Finally, rumours are abound of a partnership between VW Group members Porsche and Bentley over a tie-up regarding their future large luxury models. Demand from the Middle East and China is causing manufacturers to re-evaluate their stance on lavish leviathans, with even Maserati announcing this week that it is planning designs on a rival Cayenne-esque superpowered SUV. (Hopefully this won't be styling wise, having seen the monstrous effects of grafting 911 features onto a mud-plugger, the result of adapting a Quattroporté grille onto a psuedo-off roader would create a road-going black hole with Channel Tunnel likenesses.) Anyway, these lucrative markets care not for the intricacies of platform sharing, since despite two cars sharing an identical base architecture, two different badges of the bonnets will probably equal twice as many sales for Volkswagen. Porsche chief Matthias Müller is apparently keen to allow Bentley access to the shortened Panamera platfom, to be utilised by Porsche in the upcoming 928 successor. 
This would allow Bentley to fast-track production of a similarly sized and powered grand touring coupé (and possible cabriolet.) Despite the economical benefit, many remain skeptical of the ever-growing VW parts bin incest which becomes increasingly evident, and controversial, with each new release. Nowhere is this dilution of brand attributes more evident than in the usage of VW's 1.4l TSI, DSG-equipped platform to underpin the new Polo GT, Audi A1, Skoda Fabia VRS and SEAT Ibiza Cupra. All are small promising hot hatches, criticized for their lack of individuality and uniqueness, the exact traits and preferences that are so vital in any performance car.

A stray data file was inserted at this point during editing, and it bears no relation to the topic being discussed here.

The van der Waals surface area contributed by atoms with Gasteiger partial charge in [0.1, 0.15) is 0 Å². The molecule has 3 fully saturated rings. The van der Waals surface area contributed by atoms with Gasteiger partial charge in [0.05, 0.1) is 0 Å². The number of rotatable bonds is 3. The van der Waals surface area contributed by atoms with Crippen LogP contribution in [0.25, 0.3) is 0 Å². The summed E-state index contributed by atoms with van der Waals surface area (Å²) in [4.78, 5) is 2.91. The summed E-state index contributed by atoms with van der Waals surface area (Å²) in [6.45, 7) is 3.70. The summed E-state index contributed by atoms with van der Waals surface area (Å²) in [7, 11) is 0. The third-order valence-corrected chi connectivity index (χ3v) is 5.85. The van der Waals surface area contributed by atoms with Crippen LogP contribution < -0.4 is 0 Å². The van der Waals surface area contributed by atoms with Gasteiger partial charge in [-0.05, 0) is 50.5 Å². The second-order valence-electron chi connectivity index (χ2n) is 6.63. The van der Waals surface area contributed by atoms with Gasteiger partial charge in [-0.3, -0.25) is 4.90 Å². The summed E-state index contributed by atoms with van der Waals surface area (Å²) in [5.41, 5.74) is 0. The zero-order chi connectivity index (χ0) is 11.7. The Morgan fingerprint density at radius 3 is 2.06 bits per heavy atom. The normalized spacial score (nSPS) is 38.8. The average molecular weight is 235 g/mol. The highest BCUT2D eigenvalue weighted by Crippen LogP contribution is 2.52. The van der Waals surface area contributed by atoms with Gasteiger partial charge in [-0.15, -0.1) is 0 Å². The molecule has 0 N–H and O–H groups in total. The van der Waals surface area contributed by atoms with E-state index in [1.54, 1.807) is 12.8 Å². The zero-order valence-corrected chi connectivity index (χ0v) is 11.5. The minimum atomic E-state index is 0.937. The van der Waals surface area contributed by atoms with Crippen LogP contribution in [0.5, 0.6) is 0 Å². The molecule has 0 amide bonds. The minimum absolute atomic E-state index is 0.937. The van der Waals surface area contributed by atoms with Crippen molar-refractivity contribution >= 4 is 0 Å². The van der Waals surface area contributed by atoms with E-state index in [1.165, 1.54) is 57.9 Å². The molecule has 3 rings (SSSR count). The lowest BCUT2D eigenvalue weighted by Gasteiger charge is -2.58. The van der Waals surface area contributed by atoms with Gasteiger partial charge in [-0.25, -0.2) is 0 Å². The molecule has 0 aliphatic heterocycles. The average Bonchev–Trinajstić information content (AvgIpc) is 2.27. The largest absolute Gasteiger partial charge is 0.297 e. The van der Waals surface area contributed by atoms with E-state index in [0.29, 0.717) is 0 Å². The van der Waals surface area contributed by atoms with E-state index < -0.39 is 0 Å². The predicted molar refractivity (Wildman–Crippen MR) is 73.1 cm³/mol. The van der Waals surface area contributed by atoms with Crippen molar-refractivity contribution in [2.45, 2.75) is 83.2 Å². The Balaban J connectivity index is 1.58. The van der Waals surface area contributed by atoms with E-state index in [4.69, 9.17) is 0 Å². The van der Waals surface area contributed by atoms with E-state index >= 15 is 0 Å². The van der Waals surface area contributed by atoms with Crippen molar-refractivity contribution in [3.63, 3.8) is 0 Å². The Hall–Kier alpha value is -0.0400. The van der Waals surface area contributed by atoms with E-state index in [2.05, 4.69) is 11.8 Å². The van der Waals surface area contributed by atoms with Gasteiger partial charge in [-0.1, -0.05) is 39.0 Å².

This evidently counter-argues that platform-sharing actually inverse-proportionally increases the choice and variety of cars around today, rather than erodes it, and has created some of the best loved and most revered automobiles of recent past, present and future. Lambo Aventador anyone?

However, this perception of a slapdash attitudes to streamlining automotive creativity isn't completely watertight. Without such practices, Audi  couldn't have sourced the masterpiece Lamborghini V10 which resides in the back of the R8. The Continental GT wouldn't have been able to save the Phaeton investment from being a waste of time by becoming the most profitable car in Bentley's history. And the profitability of all these companies would have been unavailable to utilize in the purchasing of Bugatti and perfection of the Veyron project.

Monday, 22 November 2010

The Korean (Car) War

Pop quiz time...
The car in that picture, just there. What is it? To a totally untrained eye, it's a big, imposing businessman's express, most probably German. To many Europeans, it's totally forgivable to see the hints of LS in the tail and bet on it being some kind of facelifted Lexus. However, this car is in fact a Hyundai. It's the Equus, the Korean outfit's shock success in North America, where it retails at a base price of $58,000.